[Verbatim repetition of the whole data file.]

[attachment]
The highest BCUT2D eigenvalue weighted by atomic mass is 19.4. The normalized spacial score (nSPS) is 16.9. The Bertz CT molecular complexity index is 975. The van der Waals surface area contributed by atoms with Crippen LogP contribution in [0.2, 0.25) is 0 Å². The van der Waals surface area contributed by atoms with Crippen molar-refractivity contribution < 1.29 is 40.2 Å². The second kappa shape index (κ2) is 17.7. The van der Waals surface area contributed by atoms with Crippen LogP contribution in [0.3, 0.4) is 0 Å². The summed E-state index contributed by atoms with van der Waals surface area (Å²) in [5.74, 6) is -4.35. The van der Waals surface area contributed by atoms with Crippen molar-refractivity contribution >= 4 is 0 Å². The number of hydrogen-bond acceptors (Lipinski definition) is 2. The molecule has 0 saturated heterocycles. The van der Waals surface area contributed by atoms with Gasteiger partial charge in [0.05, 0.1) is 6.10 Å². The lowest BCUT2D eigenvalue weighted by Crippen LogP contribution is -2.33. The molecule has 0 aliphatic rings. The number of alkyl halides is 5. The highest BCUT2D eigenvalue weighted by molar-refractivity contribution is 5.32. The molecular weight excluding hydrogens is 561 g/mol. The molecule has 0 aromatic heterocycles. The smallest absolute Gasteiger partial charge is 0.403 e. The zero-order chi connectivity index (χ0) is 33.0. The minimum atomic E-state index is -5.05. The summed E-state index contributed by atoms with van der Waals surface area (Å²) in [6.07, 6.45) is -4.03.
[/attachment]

The highest BCUT2D eigenvalue weighted by atomic mass is 19.4. The normalized spacial score (nSPS) is 16.9. The Bertz CT molecular complexity index is 975. The van der Waals surface area contributed by atoms with Crippen LogP contribution in [0.2, 0.25) is 0 Å². The van der Waals surface area contributed by atoms with Crippen molar-refractivity contribution < 1.29 is 40.2 Å². The second kappa shape index (κ2) is 17.7. The van der Waals surface area contributed by atoms with Crippen LogP contribution in [0.3, 0.4) is 0 Å². The summed E-state index contributed by atoms with van der Waals surface area (Å²) in [5.74, 6) is -4.35. The van der Waals surface area contributed by atoms with Crippen molar-refractivity contribution >= 4 is 0 Å². The number of hydrogen-bond acceptors (Lipinski definition) is 2. The molecule has 0 saturated heterocycles. The van der Waals surface area contributed by atoms with Gasteiger partial charge in [0.05, 0.1) is 6.10 Å². The lowest BCUT2D eigenvalue weighted by Crippen LogP contribution is -2.33. The molecule has 0 aliphatic rings. The number of alkyl halides is 5. The highest BCUT2D eigenvalue weighted by molar-refractivity contribution is 5.32. The molecular weight excluding hydrogens is 561 g/mol. The molecule has 0 aromatic heterocycles. The smallest absolute Gasteiger partial charge is 0.403 e. The zero-order chi connectivity index (χ0) is 33.0. The minimum atomic E-state index is -5.05. The summed E-state index contributed by atoms with van der Waals surface area (Å²) in [6.07, 6.45) is -4.03.